Jun 25

The default network settings in most cases produce a working network environment with minimal fuss and bother. However, you might want to modify some of the settings for your network.

Setting the Workgroup Name

A workgroup is identifi ed by a name; all computers in a workgroup must be in the same local area network and subnet, and all must share the same workgroup name. The workgroup name is strictly an organizational tool, which Windows uses to group computers and shared resources on the same network. As the administrator of a workgroup, you might want to change the workgroup name to something that describes your organization or family; if your network is relatively large but does not include a domain server, you may choose to defi ne more than one workgroup.

In Windows Vista, the workgroup name is largely invisible and irrelevant; when you open the Network folder or look at a network map, Windows Vista displays all computers in the network, regardless of which workgroup they’re in. (However, network discovery is faster when all computers are in the same workgroup.)

That was not the case in earlier versions of Windows, which display in their network folders only computers in the same workgroup as your computer. Therefore, if your network includes computers running earlier versions of Windows, you should use the same workgroup name for all computers so they can see each other. The default name for a new workgroup in Windows Vista is WORKGROUP; in Windows XP it is MSHOME.

Joining a workgroup doesn’t require a secret handshake or special security settings; you merely need to set the workgroup name on each computer. To set the workgroup name in Windows Vista:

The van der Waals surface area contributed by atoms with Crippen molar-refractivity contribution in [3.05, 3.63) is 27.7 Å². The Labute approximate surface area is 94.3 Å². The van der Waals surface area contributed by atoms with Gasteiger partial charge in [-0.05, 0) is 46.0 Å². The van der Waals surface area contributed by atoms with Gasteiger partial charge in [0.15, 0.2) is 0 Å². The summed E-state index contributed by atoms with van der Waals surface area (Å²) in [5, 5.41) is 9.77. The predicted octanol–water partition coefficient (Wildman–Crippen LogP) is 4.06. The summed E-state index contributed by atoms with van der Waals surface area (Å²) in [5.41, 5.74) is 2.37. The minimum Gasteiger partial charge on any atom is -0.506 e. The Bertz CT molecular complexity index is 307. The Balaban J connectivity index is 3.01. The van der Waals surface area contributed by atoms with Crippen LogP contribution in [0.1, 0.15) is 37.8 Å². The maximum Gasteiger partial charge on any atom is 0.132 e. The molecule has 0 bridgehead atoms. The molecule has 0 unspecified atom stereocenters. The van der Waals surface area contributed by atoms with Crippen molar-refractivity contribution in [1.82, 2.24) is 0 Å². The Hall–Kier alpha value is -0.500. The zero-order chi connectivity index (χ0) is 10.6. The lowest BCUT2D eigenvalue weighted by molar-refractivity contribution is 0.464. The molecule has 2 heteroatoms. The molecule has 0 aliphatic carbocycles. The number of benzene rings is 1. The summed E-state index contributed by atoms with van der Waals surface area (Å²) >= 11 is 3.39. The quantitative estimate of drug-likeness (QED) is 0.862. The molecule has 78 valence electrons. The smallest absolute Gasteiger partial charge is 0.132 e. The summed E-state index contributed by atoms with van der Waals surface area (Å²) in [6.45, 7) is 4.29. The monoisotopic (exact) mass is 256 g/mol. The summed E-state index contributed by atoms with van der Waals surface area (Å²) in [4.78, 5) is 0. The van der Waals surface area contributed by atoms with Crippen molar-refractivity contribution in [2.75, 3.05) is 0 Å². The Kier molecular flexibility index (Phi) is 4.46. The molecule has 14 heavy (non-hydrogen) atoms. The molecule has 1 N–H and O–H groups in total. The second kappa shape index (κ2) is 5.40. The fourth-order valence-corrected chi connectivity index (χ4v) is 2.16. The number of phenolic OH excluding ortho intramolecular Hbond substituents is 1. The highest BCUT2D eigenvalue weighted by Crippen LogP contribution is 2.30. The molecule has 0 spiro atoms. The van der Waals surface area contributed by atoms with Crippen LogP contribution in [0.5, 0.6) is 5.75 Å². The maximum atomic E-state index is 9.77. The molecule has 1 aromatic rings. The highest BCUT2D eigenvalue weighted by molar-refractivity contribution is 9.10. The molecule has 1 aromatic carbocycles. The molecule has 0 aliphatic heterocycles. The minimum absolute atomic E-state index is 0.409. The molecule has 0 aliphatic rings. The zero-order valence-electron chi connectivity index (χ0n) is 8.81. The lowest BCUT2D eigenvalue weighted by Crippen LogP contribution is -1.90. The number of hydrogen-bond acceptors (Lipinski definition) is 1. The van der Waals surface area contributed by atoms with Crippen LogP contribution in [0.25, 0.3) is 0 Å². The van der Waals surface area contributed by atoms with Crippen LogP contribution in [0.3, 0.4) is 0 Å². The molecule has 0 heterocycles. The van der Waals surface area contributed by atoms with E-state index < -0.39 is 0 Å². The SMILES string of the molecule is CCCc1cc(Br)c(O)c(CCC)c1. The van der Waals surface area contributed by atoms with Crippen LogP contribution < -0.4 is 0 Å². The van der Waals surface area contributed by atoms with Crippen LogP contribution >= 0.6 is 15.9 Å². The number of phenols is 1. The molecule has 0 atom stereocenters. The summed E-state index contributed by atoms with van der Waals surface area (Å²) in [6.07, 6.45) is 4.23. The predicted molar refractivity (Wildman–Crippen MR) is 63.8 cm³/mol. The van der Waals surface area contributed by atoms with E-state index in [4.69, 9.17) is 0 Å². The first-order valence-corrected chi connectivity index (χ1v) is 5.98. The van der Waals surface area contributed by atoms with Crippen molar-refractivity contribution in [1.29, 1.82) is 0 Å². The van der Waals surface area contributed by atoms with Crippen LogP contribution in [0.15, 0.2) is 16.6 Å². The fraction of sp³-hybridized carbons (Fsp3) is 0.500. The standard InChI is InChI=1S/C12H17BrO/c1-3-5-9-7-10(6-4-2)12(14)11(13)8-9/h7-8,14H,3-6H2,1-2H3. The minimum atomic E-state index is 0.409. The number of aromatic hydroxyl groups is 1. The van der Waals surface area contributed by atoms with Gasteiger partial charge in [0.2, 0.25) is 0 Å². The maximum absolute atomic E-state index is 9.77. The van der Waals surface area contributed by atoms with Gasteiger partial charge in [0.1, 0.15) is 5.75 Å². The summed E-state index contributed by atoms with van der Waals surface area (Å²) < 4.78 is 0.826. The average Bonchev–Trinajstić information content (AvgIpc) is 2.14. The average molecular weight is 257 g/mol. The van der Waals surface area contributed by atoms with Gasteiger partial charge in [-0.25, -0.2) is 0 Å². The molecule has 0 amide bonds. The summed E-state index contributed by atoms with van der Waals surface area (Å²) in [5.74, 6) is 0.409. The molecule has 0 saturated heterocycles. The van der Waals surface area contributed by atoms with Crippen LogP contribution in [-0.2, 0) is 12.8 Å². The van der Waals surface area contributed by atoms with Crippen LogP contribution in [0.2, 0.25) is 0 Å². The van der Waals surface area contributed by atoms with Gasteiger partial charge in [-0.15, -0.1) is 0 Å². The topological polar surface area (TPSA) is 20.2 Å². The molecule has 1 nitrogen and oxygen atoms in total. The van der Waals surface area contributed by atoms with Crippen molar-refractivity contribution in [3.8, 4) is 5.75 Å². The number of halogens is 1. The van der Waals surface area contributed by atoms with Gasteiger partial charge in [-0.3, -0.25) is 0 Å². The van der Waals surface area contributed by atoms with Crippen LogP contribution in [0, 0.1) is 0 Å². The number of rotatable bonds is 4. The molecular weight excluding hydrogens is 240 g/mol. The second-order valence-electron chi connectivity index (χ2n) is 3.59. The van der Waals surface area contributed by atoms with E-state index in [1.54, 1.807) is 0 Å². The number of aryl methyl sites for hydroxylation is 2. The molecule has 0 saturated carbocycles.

1. In Network And Sharing Center, click the arrow to the right of Network Discovery to expand that section.

2. Next to the workgroup name, click Change Settings.

3. On the Computer Name tab of the System Properties dialog box, click Change.

4. In the Computer Name/Domain Changes dialog box, select Workgroup, type the name of the workgroup (15 character maximum; the name can’t include any of these characters: ; : < > * + = \ | / ? ,). Then click OK in each dialog box.

5. Restart your computer.

Except for the first step, the process for changing the workgroup name in Windows XP is nearly identical: Right-click My Computer and choose Properties. Then follow steps 3 through 5 above.

Specifying the Order and Connection Properties of Preferred
Wi-Fi Networks

The first time you connect to a wireless network, Windows adds that network to the top of the list of preferred networks. (A preferred network is simply one to which you have connected before.) If you take your computer to a different location and connect to a new network, that location is added to the list of preferred networks.